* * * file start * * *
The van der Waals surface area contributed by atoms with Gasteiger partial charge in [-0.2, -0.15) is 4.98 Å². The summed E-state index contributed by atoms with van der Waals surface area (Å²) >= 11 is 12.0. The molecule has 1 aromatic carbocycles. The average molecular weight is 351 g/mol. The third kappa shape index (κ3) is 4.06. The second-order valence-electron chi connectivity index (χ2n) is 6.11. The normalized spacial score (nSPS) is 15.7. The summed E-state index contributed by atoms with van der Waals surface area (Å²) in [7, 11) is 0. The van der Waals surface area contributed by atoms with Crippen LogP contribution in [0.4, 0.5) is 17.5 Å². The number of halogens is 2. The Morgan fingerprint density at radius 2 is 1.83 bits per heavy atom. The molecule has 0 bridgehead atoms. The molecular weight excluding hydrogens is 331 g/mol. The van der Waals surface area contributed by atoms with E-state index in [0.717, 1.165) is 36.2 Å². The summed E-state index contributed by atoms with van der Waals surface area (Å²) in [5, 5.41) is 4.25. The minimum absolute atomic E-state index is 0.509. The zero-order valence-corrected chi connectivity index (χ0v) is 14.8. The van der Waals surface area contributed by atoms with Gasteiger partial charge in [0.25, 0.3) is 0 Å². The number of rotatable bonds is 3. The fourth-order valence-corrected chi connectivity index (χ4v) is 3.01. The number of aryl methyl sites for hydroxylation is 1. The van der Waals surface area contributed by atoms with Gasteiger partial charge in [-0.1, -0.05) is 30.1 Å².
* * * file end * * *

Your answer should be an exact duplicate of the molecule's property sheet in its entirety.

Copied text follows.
The van der Waals surface area contributed by atoms with Gasteiger partial charge in [-0.2, -0.15) is 4.98 Å². The summed E-state index contributed by atoms with van der Waals surface area (Å²) >= 11 is 12.0. The molecule has 1 aromatic carbocycles. The average molecular weight is 351 g/mol. The third kappa shape index (κ3) is 4.06. The second-order valence-electron chi connectivity index (χ2n) is 6.11. The normalized spacial score (nSPS) is 15.7. The summed E-state index contributed by atoms with van der Waals surface area (Å²) in [7, 11) is 0. The van der Waals surface area contributed by atoms with Crippen LogP contribution in [0.4, 0.5) is 17.5 Å². The number of halogens is 2. The Morgan fingerprint density at radius 2 is 1.83 bits per heavy atom. The molecule has 0 bridgehead atoms. The molecular weight excluding hydrogens is 331 g/mol. The van der Waals surface area contributed by atoms with E-state index in [0.717, 1.165) is 36.2 Å². The summed E-state index contributed by atoms with van der Waals surface area (Å²) in [5, 5.41) is 4.25. The minimum absolute atomic E-state index is 0.509. The zero-order valence-corrected chi connectivity index (χ0v) is 14.8. The van der Waals surface area contributed by atoms with Gasteiger partial charge in [0.25, 0.3) is 0 Å². The number of rotatable bonds is 3. The fourth-order valence-corrected chi connectivity index (χ4v) is 3.01. The number of aryl methyl sites for hydroxylation is 1. The van der Waals surface area contributed by atoms with Gasteiger partial charge in [-0.1, -0.05) is 30.1 Å².